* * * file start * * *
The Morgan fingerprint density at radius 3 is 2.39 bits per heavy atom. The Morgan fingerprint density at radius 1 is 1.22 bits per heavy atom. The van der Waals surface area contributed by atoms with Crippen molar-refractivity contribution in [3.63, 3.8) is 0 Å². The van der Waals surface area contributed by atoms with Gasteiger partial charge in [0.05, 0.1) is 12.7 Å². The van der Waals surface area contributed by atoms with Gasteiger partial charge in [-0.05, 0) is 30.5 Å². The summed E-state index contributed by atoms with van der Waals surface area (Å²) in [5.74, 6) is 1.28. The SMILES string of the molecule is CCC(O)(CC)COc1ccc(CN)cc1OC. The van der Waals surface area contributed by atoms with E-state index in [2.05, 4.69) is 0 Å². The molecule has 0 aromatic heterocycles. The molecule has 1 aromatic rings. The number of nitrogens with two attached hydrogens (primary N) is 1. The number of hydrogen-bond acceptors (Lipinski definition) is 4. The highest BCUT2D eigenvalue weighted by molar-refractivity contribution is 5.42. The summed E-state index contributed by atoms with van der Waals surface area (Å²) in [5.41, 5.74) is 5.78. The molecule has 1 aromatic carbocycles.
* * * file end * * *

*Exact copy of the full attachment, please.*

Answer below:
The Morgan fingerprint density at radius 3 is 2.39 bits per heavy atom. The Morgan fingerprint density at radius 1 is 1.22 bits per heavy atom. The van der Waals surface area contributed by atoms with Crippen molar-refractivity contribution in [3.63, 3.8) is 0 Å². The van der Waals surface area contributed by atoms with Gasteiger partial charge in [0.05, 0.1) is 12.7 Å². The van der Waals surface area contributed by atoms with Gasteiger partial charge in [-0.05, 0) is 30.5 Å². The summed E-state index contributed by atoms with van der Waals surface area (Å²) in [5.74, 6) is 1.28. The SMILES string of the molecule is CCC(O)(CC)COc1ccc(CN)cc1OC. The van der Waals surface area contributed by atoms with E-state index in [2.05, 4.69) is 0 Å². The molecule has 0 aromatic heterocycles. The molecule has 1 aromatic rings. The number of nitrogens with two attached hydrogens (primary N) is 1. The number of hydrogen-bond acceptors (Lipinski definition) is 4. The highest BCUT2D eigenvalue weighted by molar-refractivity contribution is 5.42. The summed E-state index contributed by atoms with van der Waals surface area (Å²) in [5.41, 5.74) is 5.78. The molecule has 1 aromatic carbocycles.